Investor sentiment can be a powerful force in moving stocks. Think of it as a pendulum swinging in a company's favor. When investors begin to think highly of your company, it might signify that the stock will also start heading in the right direction.

Yet knowing when investors are beginning to warm up to a stock isn't always easy. Often, you can only tell after the stock has moved up -- but by then it may be too late.

An astrolabe for investors
Investors at Motley Fool CAPS, however, have a way to monitor the progress of investor sentiment. Each stock is given a rating, from one to five stars, with five being the best. While the full "secret sauce" of how the ratings are calculated is proprietary, there are three factors that influence a stock's star rating:

  • Whether a stock is rated "outperform" or "underperform"
  • The length of time it is expected to perform (a few months or a few years)
  • The ratings of the CAPS investors who make the picks.

Like astronomers scanning the skies, investors can track the movement of a stock's star rating by checking its CAPS rating trend

Investors can then use this information to help decide whether it is a good time to invest in the stock. In the chart below, we're looking at some better-known companies that have recently seen their ratings rise from one star to two stars.


CAPS Rating

Price as of 10/11

1-Yr Return

Syntax-Brillian (NASDAQ:BRLC)




Beacon Power (NASDAQ:BCON)




Transmeridian Exploration (NYSE:TMY)








DaimlerChrysler (NYSE:DAI)




Obviously this is not a list of stocks to buy, but rather a starting point for further research. Consider these two examples. Sirius saw its star rating improve in August just as its share price began to rise, seemingly underscoring the usefulness of watching the CAPS trend. However, Research In Motion began to move up in price in June, while its CAPS rating didn't begin to advance until July.

Does that negate the value of this strategy? Not at all! While the BlackBerry maker did make a big jump at the end of June -- rising from about $55 a share to the mid-$70s in July -- it gave back some of its share appreciation the following month, just as CAPS investors were getting interested. Then the stock surged again in August, rising to a high of $88 a share, roughly a 33% increase in just one month. So it pays to keep your eyes on the stars.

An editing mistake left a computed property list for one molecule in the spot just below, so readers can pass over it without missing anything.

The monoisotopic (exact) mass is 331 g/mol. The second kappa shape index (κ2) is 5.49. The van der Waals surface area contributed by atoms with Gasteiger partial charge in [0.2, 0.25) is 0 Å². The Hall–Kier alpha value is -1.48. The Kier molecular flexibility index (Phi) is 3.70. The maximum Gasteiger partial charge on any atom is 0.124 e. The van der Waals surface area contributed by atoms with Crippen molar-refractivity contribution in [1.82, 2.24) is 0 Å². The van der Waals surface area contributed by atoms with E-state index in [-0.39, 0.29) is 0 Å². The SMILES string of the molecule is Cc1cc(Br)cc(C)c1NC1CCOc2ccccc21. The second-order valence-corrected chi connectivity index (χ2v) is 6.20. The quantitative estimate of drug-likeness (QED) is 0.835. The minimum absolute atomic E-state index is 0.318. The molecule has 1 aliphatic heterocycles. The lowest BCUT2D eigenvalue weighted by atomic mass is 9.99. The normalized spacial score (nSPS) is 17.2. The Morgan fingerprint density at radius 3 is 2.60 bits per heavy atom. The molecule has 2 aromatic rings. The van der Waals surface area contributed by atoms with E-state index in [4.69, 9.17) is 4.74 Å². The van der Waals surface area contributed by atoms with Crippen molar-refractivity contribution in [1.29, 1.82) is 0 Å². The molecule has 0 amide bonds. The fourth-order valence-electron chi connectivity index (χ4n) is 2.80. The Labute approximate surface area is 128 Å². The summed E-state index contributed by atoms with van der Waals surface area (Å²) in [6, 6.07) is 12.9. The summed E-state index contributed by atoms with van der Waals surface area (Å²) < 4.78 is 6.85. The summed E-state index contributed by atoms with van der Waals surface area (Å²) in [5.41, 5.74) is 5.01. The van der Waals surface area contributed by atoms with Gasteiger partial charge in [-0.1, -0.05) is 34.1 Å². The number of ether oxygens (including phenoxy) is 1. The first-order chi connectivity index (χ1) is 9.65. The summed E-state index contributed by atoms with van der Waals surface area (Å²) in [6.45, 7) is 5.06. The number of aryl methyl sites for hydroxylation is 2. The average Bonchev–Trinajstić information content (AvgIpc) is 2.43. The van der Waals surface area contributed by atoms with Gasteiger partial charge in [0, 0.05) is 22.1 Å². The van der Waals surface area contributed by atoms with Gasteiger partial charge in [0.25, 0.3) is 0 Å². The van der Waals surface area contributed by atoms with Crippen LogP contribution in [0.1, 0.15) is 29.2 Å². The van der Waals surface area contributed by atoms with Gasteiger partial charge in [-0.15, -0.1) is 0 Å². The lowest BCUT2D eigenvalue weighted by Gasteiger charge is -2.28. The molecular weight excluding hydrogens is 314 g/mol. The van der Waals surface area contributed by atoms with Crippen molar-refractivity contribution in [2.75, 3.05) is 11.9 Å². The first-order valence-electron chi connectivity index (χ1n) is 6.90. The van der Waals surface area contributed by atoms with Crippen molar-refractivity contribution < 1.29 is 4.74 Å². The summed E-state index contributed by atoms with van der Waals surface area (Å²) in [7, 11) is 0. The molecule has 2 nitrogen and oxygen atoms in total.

A brilliant case for Syntax?
Flat-panel-TV maker Syntax-Brillian has been on the receiving end of some tough times: tight credit markets, a shortage of LCD panels, a host of internal problems, and its CFO resigning to run a start-up. The company missed on earnings, and forecast earnings far below what analysts had anticipated, and the stock -- which had traded as high as $12 a share at the beginning of the year -- now dances below $5 a stub. What's to like here? Seemingly a lot!

According to industry analyst NPD Group, mass retailers like Wal-Mart (NYSE:WMT) and Costco (NASDAQ:COST) saw LCD shelf space grow from 21% to 41% in a year when tier one and tier three brands (like Syntax's Olevia) share space fairly equally. That's different from consumer electronic stores, which tend toward more high-end units. As the seventh-largest LCD screen supplier, according to market researcher iSuppli, there is plenty of opportunity to grow. Even a Robert W. Baird analyst, which downgraded the stock, acknowledged that the Olevia brand remains strong.

Earlier this year CAPS All-Star nick869 noted that the company makes quality, affordable LCD TVs that are in demand in China. While Asia's tightening markets was one reason cited by the Baird analyst for his downgrade, this CAPS player sees long-term growth potential:

Recently rated the only Best Buy among all LCD screen sizes in Consumer Reports. This stock will continue heading north as the Olevia brand gains notoriety. Olevia is huge in China as well, and there will be many TV's sold there with the upcoming Beijing Olympics. Syntax-Brillian also recently purchased Vivitar, which already has a strong network in Europe ... look for increased market share there as well.

The stock has moved up recently, but is that because of shorts getting squeezed (more than 26% of the shares were held short last month) or fundamentals related to the business?

Shine your starlight
We know where the bull and bear positions are, but we haven't yet heard from you. At Motley Fool CAPS every investor's opinion counts. Weighing in with yours could be the difference between these stocks becoming shooting stars or super novas. Considering it's free to sign up and free to post your thoughts, use this opportunity to take your star turn.

This article represents the opinion of the writer, who may disagree with the “official” recommendation position of a Motley Fool premium advisory service. We’re motley! Questioning an investing thesis -- even one of our own -- helps us all think critically about investing and make decisions that help us become smarter, happier, and richer.